Months of haggling between Fairfax County and Fairfax City over the cost of services the county provides the city ended abruptly yesterday when the county told the city it will cancel services unless the city pays more money for them.
"It just hit us today: we haven't had a chance to digest all the information," Fairfax City spokesman Robert Becker of the new rate schedules the county sent the city. The schedules outline what the county calls the city's fair share of the cost of such governmental services as schools, fire and resuce operations, libraries and the use of courts and sewage treatment facilities.
The city currently pays the county $8.4 million a year for these services. The two jurisdictions began renegotiating contracts for these services in March, but the talks broke off in October over disagreements concerning fire services.
Any cancellation of services would not take effect for 18 months, according to Fairfax County Attorney Frederic Lee Ruck.
"I think it is necessary for the County Board of Supervisors to insist that none of the services to the city are subsidized by the taxpayers of Fairfax County," said Board Chairman John F. Herrity. "When the county broke off negotiations over fire services. Herrity said the county "would just send the city a bill for the services it receives."
The largest contracts for more than $7 million, covers six county-operated schools in the city.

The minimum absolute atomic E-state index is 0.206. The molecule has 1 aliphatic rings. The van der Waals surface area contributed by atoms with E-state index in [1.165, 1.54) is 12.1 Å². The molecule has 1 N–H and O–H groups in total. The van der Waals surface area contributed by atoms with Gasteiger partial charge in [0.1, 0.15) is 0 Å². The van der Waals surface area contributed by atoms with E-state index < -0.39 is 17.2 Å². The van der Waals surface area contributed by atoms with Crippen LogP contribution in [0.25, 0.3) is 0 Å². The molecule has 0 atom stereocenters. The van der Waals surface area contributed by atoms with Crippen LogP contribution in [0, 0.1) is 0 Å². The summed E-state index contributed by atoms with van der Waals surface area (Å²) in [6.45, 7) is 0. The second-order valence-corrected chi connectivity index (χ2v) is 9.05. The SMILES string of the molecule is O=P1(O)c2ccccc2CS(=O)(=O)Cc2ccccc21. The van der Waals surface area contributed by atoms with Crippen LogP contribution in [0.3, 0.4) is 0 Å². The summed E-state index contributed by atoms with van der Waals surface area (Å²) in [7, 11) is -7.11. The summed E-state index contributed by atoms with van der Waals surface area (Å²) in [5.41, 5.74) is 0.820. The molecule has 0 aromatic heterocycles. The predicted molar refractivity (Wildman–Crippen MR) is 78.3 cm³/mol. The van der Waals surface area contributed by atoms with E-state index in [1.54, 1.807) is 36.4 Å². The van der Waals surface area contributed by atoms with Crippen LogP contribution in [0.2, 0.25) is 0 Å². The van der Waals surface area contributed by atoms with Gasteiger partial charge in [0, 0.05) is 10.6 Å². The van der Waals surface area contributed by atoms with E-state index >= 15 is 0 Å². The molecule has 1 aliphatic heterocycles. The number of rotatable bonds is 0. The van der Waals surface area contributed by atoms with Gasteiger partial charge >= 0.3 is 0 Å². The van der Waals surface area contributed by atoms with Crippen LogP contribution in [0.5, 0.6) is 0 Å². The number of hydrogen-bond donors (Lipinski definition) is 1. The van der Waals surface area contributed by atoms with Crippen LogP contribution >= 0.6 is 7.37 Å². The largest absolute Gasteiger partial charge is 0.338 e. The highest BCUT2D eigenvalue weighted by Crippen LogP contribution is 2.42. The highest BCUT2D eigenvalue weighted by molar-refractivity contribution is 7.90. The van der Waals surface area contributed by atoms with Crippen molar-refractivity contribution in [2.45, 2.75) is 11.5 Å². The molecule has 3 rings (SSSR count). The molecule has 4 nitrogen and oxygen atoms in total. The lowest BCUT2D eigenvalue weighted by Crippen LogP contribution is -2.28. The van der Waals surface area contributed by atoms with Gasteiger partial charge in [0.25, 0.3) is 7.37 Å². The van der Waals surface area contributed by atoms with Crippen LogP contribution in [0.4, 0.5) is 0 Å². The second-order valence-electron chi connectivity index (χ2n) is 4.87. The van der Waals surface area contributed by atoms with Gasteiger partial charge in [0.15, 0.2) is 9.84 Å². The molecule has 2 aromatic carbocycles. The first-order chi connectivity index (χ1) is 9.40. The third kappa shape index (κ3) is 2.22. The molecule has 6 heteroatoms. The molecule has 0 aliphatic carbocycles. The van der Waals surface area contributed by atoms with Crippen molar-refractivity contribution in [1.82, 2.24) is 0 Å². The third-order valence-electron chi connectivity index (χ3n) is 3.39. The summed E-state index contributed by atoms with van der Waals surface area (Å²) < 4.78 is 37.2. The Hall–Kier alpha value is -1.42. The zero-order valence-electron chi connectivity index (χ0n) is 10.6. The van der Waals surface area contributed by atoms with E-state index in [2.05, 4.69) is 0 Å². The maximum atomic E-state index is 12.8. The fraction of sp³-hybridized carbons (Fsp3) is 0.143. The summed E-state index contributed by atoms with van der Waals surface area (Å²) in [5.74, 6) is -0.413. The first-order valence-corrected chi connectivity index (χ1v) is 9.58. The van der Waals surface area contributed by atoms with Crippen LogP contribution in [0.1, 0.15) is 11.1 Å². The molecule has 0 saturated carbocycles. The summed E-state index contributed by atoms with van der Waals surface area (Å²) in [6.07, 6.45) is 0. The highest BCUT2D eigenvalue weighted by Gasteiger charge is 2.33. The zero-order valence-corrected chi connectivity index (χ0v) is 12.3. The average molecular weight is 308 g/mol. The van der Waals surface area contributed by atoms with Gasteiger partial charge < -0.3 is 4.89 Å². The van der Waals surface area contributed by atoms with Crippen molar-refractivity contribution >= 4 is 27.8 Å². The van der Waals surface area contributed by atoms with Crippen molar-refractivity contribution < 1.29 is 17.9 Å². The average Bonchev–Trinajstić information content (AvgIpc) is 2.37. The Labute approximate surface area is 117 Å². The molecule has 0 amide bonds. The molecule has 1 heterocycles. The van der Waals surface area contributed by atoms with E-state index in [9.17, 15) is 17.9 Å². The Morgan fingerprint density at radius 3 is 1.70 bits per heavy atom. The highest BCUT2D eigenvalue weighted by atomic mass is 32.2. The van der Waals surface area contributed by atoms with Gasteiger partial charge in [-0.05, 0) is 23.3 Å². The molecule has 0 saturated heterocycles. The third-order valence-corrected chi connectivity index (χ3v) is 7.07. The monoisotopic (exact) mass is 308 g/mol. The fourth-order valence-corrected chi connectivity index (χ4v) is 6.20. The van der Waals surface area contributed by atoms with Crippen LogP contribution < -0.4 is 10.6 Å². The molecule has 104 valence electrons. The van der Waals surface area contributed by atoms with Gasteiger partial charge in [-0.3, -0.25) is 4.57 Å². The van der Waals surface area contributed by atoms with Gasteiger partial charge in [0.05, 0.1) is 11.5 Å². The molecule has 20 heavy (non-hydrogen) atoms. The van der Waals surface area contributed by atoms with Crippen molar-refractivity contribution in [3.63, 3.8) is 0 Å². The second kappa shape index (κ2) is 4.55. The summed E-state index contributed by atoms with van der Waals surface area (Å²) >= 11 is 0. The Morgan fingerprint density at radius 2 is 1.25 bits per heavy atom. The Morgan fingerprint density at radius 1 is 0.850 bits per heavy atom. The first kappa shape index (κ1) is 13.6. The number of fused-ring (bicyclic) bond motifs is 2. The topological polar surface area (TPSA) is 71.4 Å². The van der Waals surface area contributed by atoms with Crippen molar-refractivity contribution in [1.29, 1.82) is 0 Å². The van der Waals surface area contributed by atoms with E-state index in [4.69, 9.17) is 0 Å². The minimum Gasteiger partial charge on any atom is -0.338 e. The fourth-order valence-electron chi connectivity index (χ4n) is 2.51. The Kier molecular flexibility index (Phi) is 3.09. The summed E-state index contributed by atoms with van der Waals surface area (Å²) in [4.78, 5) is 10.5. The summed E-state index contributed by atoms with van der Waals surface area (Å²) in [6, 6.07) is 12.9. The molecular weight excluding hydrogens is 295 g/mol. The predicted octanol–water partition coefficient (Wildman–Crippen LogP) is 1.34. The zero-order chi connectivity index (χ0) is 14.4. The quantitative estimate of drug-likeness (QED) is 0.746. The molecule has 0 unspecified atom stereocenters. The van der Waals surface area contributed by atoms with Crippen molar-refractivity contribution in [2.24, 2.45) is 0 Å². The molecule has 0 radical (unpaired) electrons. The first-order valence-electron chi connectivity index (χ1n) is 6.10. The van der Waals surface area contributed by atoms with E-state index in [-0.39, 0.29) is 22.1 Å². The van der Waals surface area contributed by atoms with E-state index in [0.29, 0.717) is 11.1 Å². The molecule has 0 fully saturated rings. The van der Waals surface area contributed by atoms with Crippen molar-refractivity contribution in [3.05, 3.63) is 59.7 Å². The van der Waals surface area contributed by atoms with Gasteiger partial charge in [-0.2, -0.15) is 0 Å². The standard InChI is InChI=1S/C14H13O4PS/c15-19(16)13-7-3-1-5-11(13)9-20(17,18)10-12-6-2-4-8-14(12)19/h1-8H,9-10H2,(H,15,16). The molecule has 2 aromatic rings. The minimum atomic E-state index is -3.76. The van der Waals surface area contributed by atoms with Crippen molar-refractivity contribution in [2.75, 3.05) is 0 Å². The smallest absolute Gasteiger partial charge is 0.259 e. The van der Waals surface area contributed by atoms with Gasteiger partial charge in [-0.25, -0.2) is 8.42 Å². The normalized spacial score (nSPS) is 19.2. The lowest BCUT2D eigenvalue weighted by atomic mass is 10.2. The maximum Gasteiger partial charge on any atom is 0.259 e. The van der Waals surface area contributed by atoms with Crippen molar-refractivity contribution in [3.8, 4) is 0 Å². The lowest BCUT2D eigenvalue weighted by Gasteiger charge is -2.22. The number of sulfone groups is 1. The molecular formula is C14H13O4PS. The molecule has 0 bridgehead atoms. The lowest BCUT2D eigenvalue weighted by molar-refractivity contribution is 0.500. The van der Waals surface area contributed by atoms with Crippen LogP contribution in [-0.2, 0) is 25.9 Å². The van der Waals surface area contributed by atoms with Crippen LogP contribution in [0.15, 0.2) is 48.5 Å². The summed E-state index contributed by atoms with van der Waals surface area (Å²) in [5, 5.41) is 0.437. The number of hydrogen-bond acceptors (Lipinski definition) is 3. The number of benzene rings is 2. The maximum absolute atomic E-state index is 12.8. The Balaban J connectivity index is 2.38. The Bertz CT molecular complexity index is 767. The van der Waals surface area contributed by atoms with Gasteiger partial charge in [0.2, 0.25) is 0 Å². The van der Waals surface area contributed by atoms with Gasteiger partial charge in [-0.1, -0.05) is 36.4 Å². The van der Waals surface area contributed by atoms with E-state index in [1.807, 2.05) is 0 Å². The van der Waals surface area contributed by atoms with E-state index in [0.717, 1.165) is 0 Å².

Speaking to about 150 city school teachers gathered in the Fairfax High School auditorium, County School Supt. S. John Davis said that next month he will start transfering the first of the 300 county school employees who now work in the city's schools. It will take 18 months for the complete transition, he said.
Davis said he had held open vacant positions in the county school system and county school employees working in the city will be the first to be considered for those jobs. He said more than 95 per cent of the county school employees in the city had indicated in a recent survey that they wanted to transfer to schools in the county.
There are four elementary, one intermediate and one high school serving 4,800 students in Fairfax City, according to Becker.
Wayne White, the part-time Fairfax City school superintendent, said, "Our (Fairfax City school) board is not interested in an independent school system . . . The city has made no plans . . . We may be forced to do some fast planning."